who have been forced from their homes.
The agreement comes as the U.S. Border Patrol responds to a steep increase
in illegal southbound crossings along the wide-open Canadian border. Nearly all
happen in northern New York and Vermont along the stretch of border nearest
Canada's two largest cities, Toronto and Montreal.
While the numbers are still tiny compared to the U.S.-Mexico border, it's
happening so frequently now that the Border Patrol increased its staffing in
the region and has begun releasing some migrants into Vermont with a future
date to appear before immigration authorities.
As part of the deal, Canada also agreed to allow 15,000 migrants from the
Western Hemisphere to seek asylum on a humanitarian basis over the course of
Meanwhile, southbound migrants are straining U.S. border officials.
U.S. Border Patrol agents stopped migrants entering illegally from Canada
628 times in February, more than five times the same period a year earlier.
Those numbers pale compared to migrants entering from Mexico -- where they were
stopped more than 220,000 times in December alone -- but it is still a massive
change in percentage terms.
In the Border Patrol's Swanton Sector, which stretches across New Hampshire,
Vermont and a portion of upstate New York, agents stopped migrants 418 times in
February, up more than 10 times from a year earlier. About half entering from
Canada have been Mexicans, who can fly visa-free to Canada from Mexico.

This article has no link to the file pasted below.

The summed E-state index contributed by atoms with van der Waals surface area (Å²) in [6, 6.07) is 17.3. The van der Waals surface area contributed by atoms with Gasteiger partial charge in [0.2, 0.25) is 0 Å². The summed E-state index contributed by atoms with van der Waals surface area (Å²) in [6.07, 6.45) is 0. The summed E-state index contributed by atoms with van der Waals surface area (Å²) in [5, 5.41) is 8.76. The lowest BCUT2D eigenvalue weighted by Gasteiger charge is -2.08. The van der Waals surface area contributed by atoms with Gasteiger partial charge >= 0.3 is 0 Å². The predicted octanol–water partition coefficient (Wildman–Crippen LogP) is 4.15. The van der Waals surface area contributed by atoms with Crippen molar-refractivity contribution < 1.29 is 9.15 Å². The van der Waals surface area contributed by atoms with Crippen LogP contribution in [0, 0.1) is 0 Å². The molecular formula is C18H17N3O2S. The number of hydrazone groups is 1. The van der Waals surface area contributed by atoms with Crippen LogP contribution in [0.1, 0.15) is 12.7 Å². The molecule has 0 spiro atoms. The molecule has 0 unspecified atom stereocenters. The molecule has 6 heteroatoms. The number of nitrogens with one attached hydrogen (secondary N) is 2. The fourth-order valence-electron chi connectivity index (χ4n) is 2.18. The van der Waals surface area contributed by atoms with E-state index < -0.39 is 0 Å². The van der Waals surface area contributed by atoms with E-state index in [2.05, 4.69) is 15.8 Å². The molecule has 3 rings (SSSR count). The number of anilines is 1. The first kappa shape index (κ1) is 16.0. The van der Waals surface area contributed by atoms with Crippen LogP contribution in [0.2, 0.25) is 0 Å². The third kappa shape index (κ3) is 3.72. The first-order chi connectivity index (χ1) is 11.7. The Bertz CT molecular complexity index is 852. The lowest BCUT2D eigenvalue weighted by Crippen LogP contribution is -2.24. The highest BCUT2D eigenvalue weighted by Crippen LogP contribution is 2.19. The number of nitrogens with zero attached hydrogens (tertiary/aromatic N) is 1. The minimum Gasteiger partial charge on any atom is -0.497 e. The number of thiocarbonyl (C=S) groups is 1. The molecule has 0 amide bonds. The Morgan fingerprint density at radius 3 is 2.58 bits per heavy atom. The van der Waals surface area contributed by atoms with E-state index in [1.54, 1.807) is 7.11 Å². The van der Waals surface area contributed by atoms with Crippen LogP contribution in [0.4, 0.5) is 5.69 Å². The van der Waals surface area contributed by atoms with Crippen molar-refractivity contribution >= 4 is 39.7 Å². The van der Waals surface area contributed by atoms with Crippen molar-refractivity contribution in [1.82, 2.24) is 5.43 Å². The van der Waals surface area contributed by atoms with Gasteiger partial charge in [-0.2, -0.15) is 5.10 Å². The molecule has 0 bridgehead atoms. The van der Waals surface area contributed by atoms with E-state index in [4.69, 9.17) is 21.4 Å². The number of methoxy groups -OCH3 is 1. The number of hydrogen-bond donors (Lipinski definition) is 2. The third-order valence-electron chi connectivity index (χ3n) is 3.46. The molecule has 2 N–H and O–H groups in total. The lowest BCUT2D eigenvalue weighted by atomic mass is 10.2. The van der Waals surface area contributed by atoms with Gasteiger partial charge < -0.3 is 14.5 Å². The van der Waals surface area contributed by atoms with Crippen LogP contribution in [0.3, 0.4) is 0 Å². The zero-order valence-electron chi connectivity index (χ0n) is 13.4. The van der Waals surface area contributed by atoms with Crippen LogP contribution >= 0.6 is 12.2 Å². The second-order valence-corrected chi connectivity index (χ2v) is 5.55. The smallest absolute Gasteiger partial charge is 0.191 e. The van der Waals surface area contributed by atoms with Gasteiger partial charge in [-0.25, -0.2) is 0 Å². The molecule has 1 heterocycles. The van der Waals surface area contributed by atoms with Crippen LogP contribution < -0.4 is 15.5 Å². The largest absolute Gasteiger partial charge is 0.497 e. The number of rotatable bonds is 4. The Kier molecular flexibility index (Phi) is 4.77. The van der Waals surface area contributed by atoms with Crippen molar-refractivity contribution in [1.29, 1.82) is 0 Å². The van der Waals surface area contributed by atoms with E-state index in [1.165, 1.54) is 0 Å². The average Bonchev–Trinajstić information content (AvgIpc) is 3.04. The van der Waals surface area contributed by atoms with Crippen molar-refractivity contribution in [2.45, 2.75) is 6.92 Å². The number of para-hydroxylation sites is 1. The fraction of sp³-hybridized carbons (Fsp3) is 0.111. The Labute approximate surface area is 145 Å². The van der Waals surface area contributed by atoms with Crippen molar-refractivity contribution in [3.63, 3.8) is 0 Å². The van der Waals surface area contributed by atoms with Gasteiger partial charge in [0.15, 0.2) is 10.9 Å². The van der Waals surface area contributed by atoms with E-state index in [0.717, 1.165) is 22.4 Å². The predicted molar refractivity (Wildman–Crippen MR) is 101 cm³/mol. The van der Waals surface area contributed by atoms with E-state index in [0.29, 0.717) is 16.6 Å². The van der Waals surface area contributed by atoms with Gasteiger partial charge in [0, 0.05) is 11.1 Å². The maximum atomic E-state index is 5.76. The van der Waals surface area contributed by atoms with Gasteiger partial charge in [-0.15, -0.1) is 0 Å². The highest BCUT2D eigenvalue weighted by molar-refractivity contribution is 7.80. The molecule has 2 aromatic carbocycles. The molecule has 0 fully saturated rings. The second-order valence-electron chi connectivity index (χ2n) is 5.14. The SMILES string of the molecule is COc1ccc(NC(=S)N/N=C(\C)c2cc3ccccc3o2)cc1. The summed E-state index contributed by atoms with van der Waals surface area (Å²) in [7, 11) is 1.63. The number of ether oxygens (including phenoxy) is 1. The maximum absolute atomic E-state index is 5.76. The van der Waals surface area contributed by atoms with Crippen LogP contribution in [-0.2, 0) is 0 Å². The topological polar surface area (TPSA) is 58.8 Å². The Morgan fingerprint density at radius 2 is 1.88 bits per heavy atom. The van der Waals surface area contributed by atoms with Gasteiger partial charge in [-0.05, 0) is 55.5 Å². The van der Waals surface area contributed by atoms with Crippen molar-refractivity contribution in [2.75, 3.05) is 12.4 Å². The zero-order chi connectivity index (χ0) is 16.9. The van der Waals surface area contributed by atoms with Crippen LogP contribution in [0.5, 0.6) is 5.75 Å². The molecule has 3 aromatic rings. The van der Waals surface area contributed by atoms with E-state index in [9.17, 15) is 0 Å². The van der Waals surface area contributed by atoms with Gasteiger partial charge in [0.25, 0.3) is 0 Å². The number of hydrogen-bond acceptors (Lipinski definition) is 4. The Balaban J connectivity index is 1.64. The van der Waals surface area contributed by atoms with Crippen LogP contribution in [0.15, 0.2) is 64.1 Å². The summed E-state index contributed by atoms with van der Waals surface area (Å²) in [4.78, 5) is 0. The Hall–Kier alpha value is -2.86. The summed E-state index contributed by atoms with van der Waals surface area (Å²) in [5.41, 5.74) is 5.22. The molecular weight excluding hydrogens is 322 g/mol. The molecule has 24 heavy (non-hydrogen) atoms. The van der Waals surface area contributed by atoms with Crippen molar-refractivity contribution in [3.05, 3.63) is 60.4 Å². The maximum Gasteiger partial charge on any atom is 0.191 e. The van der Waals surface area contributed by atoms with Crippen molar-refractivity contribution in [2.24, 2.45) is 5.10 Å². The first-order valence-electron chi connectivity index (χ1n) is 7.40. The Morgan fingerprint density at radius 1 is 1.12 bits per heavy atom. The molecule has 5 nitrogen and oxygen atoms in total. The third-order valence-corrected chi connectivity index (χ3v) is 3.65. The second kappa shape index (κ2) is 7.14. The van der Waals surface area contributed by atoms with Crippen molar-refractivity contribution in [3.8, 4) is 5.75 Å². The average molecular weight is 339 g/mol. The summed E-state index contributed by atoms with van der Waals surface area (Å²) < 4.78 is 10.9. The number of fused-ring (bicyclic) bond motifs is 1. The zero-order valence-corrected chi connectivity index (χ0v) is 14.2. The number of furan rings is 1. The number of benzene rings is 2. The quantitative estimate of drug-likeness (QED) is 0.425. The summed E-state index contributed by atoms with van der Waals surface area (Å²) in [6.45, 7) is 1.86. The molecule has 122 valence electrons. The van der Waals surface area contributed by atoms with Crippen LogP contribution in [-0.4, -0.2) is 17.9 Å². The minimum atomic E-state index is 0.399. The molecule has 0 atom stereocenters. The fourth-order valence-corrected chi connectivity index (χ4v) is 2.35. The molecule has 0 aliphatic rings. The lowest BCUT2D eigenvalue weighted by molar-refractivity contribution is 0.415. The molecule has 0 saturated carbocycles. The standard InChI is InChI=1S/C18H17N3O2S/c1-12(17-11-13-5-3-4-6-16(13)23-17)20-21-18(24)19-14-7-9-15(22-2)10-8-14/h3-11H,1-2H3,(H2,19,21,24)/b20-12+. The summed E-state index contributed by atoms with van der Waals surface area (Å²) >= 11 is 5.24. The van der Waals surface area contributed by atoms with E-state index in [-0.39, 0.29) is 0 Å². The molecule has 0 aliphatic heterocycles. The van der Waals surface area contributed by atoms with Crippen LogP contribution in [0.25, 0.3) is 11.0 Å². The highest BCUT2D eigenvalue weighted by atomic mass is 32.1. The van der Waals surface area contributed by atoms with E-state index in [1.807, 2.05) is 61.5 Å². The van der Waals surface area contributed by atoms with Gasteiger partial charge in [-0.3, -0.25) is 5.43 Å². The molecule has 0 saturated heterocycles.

About an hour south of the border, the police chief in St. Johnsbury,
Vermont, population 6,000, alerted state officials that the Border Patrol had
dropped off a vanload of immigrants with just a few minutes notice at the
community's welcome center. The same thing happened several times before within
the last few weeks.
In a statement, U.S. Customs and Border Protection said the migrants dropped
off in St. Johnsbury had been apprehended along the border after entering the
U.S. without authorization, and were given a notice to appear for later
They were dropped off in St. Johnsbury because it has a station where
migrants can take a bus to a larger city.
"In such circumstances, USBP works in tandem with local communities to
ensure the safety of all parties--both community members and migrants--and to
ensure stability in the community's resources," the statement said.
But local officials said they weren't given time to prepare. State officials
are now working to set up a system to provide migrants services they might
On Thursday, a Haitian couple and their children, boys aged 17 and 9 and a
15-year-old girl, were dropped off at the welcome center. The family, who did
not want to give their names, wanted to take a bus to Miami.
They said they'd been in Canada for two months, but wouldn't talk about what
prompted them to keep moving.
They missed the Thursday bus that would allow them to connect to a bus to
Boston, where they could catch another bus to Miami. A team of local volunteers
spent the day getting them something to eat, finding them a place to stay the
night and arranging for them to take the bus on Friday.
Police chief Tim Page said St. Johnsbury wants to help these migrants, but
not on the fly.
"We need to get something down so we know what we are going to do when these
families arrive," he said. "We don't have a system set yet, so when we do I am
sure this will all go a little smoother."